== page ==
Something had happened.
Nizzin had made his way from the library holding the copy of The Ecstasies of the Panopliant under one arm. As the hall swung down to the right he could see guests drifting outside onto a wide balcony forested with tall potted trees, from the balcony descended two flights of curving stairs. Nizzin thought he might make his way out to the grounds, escape through the garden – no one would give him a second glance.
After the cloying airs of the library, the wind out on the balcony refreshed Nizzin. His brain, still freighted with the synergy between the passages he’d read in the book and the treasure he had stolen (heavy in his pack) cleared some. One more glass of wine wouldn’t hurt though. He claimed one, the bell of it sweating, from a tray on a small table there between two of the potted trees. He sipped and strolled towards the stairs casually. No one considered him.
‘Ooo!’, cried a woman pointing up with a new smile scrawling itself across her broad face. Nizzin reflexively looked, as did all those on the balcony. Above, the sugary stars encrusted the night sky with the wrecks of constellations, dispersed into senseless arrangements. Writing itself over them, turning into view like an array of mirrors, the Starhenge arrived. There was light applause. Nizzin gave his gaze over to it, wondering.
It was then that something slipped. Cries came up from the main room below. Nizzin recalled the woman gesticulating, narrating some story that had captured the attention of the guests. The cries that he heard though were those of spreading shock as if some corruption had been discovered floating in the punch bowl, some untoward bone in the food. The house, Nizzin was sure, swayed with some new softness. Partiers around Nizzin lost their footing; golden wine was written across the balcony; he watched, inside a unrushed moment, the wine in his glass sway as his own footing remained only very slightly troubled.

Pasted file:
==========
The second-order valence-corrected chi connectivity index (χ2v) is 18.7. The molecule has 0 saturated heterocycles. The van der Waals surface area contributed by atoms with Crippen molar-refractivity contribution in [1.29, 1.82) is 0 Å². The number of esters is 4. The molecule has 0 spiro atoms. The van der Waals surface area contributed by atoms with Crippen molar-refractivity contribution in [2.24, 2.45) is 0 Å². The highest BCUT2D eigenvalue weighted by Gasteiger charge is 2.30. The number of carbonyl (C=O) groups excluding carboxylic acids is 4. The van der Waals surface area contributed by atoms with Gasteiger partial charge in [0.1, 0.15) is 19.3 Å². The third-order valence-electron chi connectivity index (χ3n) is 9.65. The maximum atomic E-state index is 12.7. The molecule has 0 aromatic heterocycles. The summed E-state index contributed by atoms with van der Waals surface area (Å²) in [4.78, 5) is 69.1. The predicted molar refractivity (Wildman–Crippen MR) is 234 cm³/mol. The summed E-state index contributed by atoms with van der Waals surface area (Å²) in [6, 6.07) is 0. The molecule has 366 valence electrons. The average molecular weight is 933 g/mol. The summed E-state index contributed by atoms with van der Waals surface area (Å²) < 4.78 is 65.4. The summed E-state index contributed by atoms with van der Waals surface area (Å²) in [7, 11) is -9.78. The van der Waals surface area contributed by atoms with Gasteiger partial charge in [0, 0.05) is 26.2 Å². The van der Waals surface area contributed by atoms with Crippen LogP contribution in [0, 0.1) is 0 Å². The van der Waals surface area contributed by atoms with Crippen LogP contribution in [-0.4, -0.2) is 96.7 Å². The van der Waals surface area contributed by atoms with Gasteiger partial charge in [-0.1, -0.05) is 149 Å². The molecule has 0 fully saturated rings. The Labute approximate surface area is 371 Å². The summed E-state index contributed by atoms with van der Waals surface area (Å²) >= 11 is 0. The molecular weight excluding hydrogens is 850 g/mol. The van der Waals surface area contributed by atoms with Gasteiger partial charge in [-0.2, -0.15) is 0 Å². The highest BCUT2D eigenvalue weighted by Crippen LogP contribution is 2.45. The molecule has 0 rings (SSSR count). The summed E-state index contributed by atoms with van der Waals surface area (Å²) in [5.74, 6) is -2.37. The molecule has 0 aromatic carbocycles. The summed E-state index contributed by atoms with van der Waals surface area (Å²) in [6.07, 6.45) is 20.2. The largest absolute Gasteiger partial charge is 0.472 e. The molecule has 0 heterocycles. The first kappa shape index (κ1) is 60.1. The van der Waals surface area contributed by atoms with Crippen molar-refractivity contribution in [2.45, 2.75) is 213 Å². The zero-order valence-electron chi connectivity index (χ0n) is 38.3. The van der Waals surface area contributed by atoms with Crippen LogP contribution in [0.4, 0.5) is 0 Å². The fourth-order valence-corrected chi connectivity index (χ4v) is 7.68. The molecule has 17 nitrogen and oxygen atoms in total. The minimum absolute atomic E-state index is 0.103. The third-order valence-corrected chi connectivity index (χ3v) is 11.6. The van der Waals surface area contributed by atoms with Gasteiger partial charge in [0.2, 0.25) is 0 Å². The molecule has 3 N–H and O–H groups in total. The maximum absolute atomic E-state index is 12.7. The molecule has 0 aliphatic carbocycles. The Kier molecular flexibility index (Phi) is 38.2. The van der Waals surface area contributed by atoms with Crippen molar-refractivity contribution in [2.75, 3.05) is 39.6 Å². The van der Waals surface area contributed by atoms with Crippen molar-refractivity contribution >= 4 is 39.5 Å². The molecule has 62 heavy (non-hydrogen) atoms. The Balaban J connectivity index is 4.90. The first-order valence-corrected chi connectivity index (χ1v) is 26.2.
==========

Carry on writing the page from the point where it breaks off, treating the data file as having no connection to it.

He reflexively looked up to the Starhenge, as if that enigma might illuminate his mind the way it threw is strange light down on the island. But his gaze was cut short as the young woman he had seen across the lagoon his first in town stumbled into his periphery.
She was slim, a sleeveless dress of burnt orange blazed against her dark skin and her eyes were very very large but Nizzin could only see the panic of what was happening written in the slit between her lashes.
Nizzin’s soul, for lack of any better term, was a compound thing utterly incapable of processing through it the full spirit of empathy, instead only shards and facets of sympathy might wink: a half smile, a kind look, the helping hand he extended to the young woman knowing she needed it but not knowing quite what he might do.
A fountain next to them shot out an arch of liquid into spreading pool on the balcony before Nizzin realized it was a guest vomiting. He helped the young woman out of the way as the vomiter tried to apologize as more wine forced its way up through his teeth. Nizzin took the young woman’s arm over his shoulder and began to help her down the curving stairs towards the solace of gardens. Her gaze rolled past him and up to lock on the eerie sigil of the Starhenge. Her face so close to his he could smell the wine on her breath, could see her eyes like deep cups of tadpoles vibrating in their new vitality.
Managing her down the stairs he wondered out loud at what he’d read from The Ecstasies of the Panopliants, ‘What do we become beneath the gaze of the stars?’